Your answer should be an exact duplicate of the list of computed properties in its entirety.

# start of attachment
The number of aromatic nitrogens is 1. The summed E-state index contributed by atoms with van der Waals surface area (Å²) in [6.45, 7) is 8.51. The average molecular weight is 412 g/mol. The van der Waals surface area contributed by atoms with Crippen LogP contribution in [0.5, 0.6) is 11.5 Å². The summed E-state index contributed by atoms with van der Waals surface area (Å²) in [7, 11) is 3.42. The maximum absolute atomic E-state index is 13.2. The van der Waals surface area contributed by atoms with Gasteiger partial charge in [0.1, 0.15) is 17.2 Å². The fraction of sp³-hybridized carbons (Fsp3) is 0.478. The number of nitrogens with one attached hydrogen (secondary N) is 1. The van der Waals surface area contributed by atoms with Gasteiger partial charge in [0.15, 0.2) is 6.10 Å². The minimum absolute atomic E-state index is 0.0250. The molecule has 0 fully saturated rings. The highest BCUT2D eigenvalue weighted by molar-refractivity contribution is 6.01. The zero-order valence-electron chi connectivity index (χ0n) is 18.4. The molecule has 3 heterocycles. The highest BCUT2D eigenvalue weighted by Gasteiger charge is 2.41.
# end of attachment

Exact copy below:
The number of aromatic nitrogens is 1. The summed E-state index contributed by atoms with van der Waals surface area (Å²) in [6.45, 7) is 8.51. The average molecular weight is 412 g/mol. The van der Waals surface area contributed by atoms with Crippen LogP contribution in [0.5, 0.6) is 11.5 Å². The summed E-state index contributed by atoms with van der Waals surface area (Å²) in [7, 11) is 3.42. The maximum absolute atomic E-state index is 13.2. The van der Waals surface area contributed by atoms with Gasteiger partial charge in [0.1, 0.15) is 17.2 Å². The fraction of sp³-hybridized carbons (Fsp3) is 0.478. The number of nitrogens with one attached hydrogen (secondary N) is 1. The van der Waals surface area contributed by atoms with Gasteiger partial charge in [0.15, 0.2) is 6.10 Å². The minimum absolute atomic E-state index is 0.0250. The molecule has 0 fully saturated rings. The highest BCUT2D eigenvalue weighted by molar-refractivity contribution is 6.01. The zero-order valence-electron chi connectivity index (χ0n) is 18.4. The molecule has 3 heterocycles. The highest BCUT2D eigenvalue weighted by Gasteiger charge is 2.41.